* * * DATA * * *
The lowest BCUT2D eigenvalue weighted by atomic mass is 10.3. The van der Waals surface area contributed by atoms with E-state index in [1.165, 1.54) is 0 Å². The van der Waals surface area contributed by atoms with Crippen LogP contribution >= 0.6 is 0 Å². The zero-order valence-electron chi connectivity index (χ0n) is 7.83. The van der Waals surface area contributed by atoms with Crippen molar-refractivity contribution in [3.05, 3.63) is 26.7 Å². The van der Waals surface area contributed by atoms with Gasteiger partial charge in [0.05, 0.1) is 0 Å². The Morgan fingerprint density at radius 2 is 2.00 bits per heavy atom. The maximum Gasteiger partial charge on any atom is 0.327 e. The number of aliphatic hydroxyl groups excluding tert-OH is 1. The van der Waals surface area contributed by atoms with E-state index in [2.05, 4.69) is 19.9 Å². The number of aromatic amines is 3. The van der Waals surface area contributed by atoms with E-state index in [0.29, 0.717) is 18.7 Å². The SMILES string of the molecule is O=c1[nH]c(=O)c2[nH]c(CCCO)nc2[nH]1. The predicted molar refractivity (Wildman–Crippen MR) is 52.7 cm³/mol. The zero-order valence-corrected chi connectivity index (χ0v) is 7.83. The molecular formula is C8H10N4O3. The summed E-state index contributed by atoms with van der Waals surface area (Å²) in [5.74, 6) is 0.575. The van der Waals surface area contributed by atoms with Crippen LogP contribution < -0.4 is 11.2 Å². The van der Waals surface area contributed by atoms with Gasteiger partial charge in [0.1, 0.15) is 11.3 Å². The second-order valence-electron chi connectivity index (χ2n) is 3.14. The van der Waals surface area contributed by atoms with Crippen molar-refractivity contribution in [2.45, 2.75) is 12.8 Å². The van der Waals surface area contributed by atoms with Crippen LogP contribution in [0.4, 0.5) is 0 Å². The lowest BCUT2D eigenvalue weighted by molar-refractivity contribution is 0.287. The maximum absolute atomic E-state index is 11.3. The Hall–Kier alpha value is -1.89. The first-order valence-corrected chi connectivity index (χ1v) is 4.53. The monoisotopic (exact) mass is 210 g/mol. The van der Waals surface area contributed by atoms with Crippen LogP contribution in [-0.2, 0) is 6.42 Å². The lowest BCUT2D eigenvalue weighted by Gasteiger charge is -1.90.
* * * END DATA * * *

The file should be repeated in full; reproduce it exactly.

The lowest BCUT2D eigenvalue weighted by atomic mass is 10.3. The van der Waals surface area contributed by atoms with E-state index in [1.165, 1.54) is 0 Å². The van der Waals surface area contributed by atoms with Crippen LogP contribution >= 0.6 is 0 Å². The zero-order valence-electron chi connectivity index (χ0n) is 7.83. The van der Waals surface area contributed by atoms with Crippen molar-refractivity contribution in [3.05, 3.63) is 26.7 Å². The van der Waals surface area contributed by atoms with Gasteiger partial charge in [0.05, 0.1) is 0 Å². The Morgan fingerprint density at radius 2 is 2.00 bits per heavy atom. The maximum Gasteiger partial charge on any atom is 0.327 e. The number of aliphatic hydroxyl groups excluding tert-OH is 1. The van der Waals surface area contributed by atoms with E-state index in [2.05, 4.69) is 19.9 Å². The number of aromatic amines is 3. The van der Waals surface area contributed by atoms with E-state index in [0.29, 0.717) is 18.7 Å². The SMILES string of the molecule is O=c1[nH]c(=O)c2[nH]c(CCCO)nc2[nH]1. The predicted molar refractivity (Wildman–Crippen MR) is 52.7 cm³/mol. The zero-order valence-corrected chi connectivity index (χ0v) is 7.83. The molecular formula is C8H10N4O3. The summed E-state index contributed by atoms with van der Waals surface area (Å²) in [5.74, 6) is 0.575. The van der Waals surface area contributed by atoms with Crippen LogP contribution < -0.4 is 11.2 Å². The van der Waals surface area contributed by atoms with Gasteiger partial charge in [0.1, 0.15) is 11.3 Å². The second-order valence-electron chi connectivity index (χ2n) is 3.14. The van der Waals surface area contributed by atoms with Crippen molar-refractivity contribution in [2.45, 2.75) is 12.8 Å². The van der Waals surface area contributed by atoms with Crippen LogP contribution in [0.4, 0.5) is 0 Å². The lowest BCUT2D eigenvalue weighted by molar-refractivity contribution is 0.287. The maximum absolute atomic E-state index is 11.3. The Hall–Kier alpha value is -1.89. The first-order valence-corrected chi connectivity index (χ1v) is 4.53. The monoisotopic (exact) mass is 210 g/mol. The van der Waals surface area contributed by atoms with Crippen LogP contribution in [-0.2, 0) is 6.42 Å². The lowest BCUT2D eigenvalue weighted by Gasteiger charge is -1.90.